oa Scientia Militaria : South African Journal of Military Studies - Chapter 5 : Peace missions in the African context : Sierra Leone
This study explores the feasibility of the concept Developmental Peace Missions (DPMs). It seeks to answer the question whether DPMs is an ambitious construct or a feasible ideal and whether DPMs could be effectively applied during peace missions. The study takes the form of a descriptive analysis of the theoretical underpinnings and philosophical points of departure of the concept of DPMs, and includes the analysis of various relevant case studies with a view to studying the application of the concept of DPMs.
The study explores the evolution that has taken place in terms of United Nations (UN) peace missions in that most modern peace missions include both peacekeeping and peacebuilding initiatives. The study also illustrates the modern approach to peace missions, based on an integrated systems-thinking approach by means of which the activities of all relevant role-players are integrated and fused towards a common end state : that of sustained security and development. In order to analyse the concept of DPMs, the underpinnings of the concept human security, the security-development nexus and peacebuilding were researched in depth. These concepts were then coupled to the concept of DPMs in terms of their utility during recent and current complex peace missions, both internationally and on the African continent. In view of this, the concept of DPMs was studied in the context of contemporary peacekeeping in terms of three case studies, namely the peace missions in Kosovo, Sierra Leone and the DRC. Thus DPMs was applied to these case studies and analysed in terms of the extent to which the peace interventions in these countries were conducted in accordance with the theoretical underpinnings and philosophical points of departure of the concept.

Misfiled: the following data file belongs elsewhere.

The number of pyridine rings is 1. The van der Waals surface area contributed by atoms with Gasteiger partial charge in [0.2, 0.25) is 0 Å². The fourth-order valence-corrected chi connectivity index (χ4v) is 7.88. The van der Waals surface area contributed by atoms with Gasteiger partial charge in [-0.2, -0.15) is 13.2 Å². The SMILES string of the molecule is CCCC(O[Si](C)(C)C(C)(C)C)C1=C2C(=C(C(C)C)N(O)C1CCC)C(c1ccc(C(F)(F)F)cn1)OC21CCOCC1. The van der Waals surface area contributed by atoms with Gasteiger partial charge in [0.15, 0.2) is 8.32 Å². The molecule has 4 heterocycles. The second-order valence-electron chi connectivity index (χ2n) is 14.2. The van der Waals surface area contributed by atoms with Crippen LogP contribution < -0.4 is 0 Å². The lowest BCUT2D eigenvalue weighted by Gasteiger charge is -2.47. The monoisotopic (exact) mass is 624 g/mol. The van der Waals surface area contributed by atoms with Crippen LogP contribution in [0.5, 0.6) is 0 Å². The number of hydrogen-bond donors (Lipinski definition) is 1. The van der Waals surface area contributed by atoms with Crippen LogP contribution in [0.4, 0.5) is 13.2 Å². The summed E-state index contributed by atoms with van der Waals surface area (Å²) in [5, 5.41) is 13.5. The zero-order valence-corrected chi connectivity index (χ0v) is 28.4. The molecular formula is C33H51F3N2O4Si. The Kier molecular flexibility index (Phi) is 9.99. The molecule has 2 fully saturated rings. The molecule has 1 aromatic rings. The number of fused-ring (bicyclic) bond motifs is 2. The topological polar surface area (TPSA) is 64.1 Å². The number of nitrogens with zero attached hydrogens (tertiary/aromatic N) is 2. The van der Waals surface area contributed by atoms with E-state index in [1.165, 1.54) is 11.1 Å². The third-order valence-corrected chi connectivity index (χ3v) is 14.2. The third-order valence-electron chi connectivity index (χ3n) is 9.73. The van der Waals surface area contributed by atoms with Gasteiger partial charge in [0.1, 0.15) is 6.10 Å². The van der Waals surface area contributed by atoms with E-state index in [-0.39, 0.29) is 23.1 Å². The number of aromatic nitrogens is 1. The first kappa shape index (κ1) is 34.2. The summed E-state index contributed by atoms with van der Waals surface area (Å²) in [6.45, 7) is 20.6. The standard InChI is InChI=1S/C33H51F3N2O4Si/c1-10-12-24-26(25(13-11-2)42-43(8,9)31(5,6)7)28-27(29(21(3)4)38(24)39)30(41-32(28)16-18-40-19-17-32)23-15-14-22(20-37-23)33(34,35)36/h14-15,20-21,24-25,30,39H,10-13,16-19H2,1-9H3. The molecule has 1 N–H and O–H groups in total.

The study concludes that DPMs is indeed a feasible ideal for peace missions, as it is based on and in line with the approved current UN and AU integrated planning processes. However, in terms of its practical utility in Africa, it currently remains an ambitious construct, given the limited capacity and resources of the AU and regional organisations. Therefore, DPMs should not be viewed as a short-term solution to, or panacea for, all intra-state wars. The study proposes that the UN, the AU, as well as relevant regional organisations will have to adjust and make changes in terms of their institutions, structures, funding and the provision of resources in order to operationalise the concept of DPMs successfully. This is especially true as far as the AU is concerned, as the AU currently experiences severe limitations in both logistics and human resources. However, the fact that both the UN and the AU have adopted the Integrated Mission Planning Process concept as planning tool for their respective missions is an indication that progress is being made towards the achievement of establishing a more holistic and integrated approach to finding sustainable solutions to global conflict. Ultimately, the success of DPMs will be determined by the will and commitment of all the relevant role-players involved in finding a lasting solution to intra-state conflicts. The concept itself cannot provide sustainable peace and development.
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